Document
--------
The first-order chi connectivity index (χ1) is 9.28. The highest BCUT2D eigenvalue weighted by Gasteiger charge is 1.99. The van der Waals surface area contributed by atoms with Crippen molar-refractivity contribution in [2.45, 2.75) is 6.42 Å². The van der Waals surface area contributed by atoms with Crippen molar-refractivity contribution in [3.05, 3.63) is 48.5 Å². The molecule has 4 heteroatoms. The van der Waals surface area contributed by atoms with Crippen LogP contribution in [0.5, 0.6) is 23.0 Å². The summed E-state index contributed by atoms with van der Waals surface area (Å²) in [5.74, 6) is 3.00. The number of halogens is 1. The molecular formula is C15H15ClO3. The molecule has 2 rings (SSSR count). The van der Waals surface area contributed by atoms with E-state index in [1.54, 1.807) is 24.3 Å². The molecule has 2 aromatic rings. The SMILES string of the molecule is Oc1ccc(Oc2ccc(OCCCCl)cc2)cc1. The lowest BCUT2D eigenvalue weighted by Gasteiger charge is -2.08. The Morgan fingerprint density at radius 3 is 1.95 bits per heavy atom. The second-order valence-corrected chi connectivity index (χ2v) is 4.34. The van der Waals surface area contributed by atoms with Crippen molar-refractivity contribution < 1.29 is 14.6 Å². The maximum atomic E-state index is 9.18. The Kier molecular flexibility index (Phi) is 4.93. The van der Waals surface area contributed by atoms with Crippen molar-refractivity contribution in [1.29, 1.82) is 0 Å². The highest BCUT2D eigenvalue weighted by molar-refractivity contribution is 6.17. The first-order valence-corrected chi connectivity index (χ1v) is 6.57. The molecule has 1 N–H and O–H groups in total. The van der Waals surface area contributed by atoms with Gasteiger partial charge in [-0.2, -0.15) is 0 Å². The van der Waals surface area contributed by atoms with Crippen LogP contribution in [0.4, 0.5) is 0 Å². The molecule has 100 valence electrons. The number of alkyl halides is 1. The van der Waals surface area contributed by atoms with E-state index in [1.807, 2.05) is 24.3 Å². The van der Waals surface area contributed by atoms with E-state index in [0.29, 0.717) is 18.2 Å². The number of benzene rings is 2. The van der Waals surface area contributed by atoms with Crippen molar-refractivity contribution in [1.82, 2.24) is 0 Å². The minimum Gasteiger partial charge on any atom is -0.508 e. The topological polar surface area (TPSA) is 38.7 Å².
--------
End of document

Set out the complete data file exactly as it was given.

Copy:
The first-order chi connectivity index (χ1) is 9.28. The highest BCUT2D eigenvalue weighted by Gasteiger charge is 1.99. The van der Waals surface area contributed by atoms with Crippen molar-refractivity contribution in [2.45, 2.75) is 6.42 Å². The van der Waals surface area contributed by atoms with Crippen molar-refractivity contribution in [3.05, 3.63) is 48.5 Å². The molecule has 4 heteroatoms. The van der Waals surface area contributed by atoms with Crippen LogP contribution in [0.5, 0.6) is 23.0 Å². The summed E-state index contributed by atoms with van der Waals surface area (Å²) in [5.74, 6) is 3.00. The number of halogens is 1. The molecular formula is C15H15ClO3. The molecule has 2 rings (SSSR count). The van der Waals surface area contributed by atoms with E-state index in [1.54, 1.807) is 24.3 Å². The molecule has 2 aromatic rings. The SMILES string of the molecule is Oc1ccc(Oc2ccc(OCCCCl)cc2)cc1. The lowest BCUT2D eigenvalue weighted by Gasteiger charge is -2.08. The Morgan fingerprint density at radius 3 is 1.95 bits per heavy atom. The second-order valence-corrected chi connectivity index (χ2v) is 4.34. The van der Waals surface area contributed by atoms with Crippen molar-refractivity contribution < 1.29 is 14.6 Å². The maximum atomic E-state index is 9.18. The Kier molecular flexibility index (Phi) is 4.93. The van der Waals surface area contributed by atoms with Crippen molar-refractivity contribution in [1.29, 1.82) is 0 Å². The highest BCUT2D eigenvalue weighted by molar-refractivity contribution is 6.17. The first-order valence-corrected chi connectivity index (χ1v) is 6.57. The molecule has 1 N–H and O–H groups in total. The van der Waals surface area contributed by atoms with Gasteiger partial charge in [-0.2, -0.15) is 0 Å². The van der Waals surface area contributed by atoms with Crippen LogP contribution in [0.4, 0.5) is 0 Å². The molecule has 100 valence electrons. The number of alkyl halides is 1. The van der Waals surface area contributed by atoms with E-state index in [1.807, 2.05) is 24.3 Å². The van der Waals surface area contributed by atoms with E-state index in [0.29, 0.717) is 18.2 Å². The number of benzene rings is 2. The van der Waals surface area contributed by atoms with Crippen molar-refractivity contribution in [1.82, 2.24) is 0 Å². The minimum Gasteiger partial charge on any atom is -0.508 e. The topological polar surface area (TPSA) is 38.7 Å².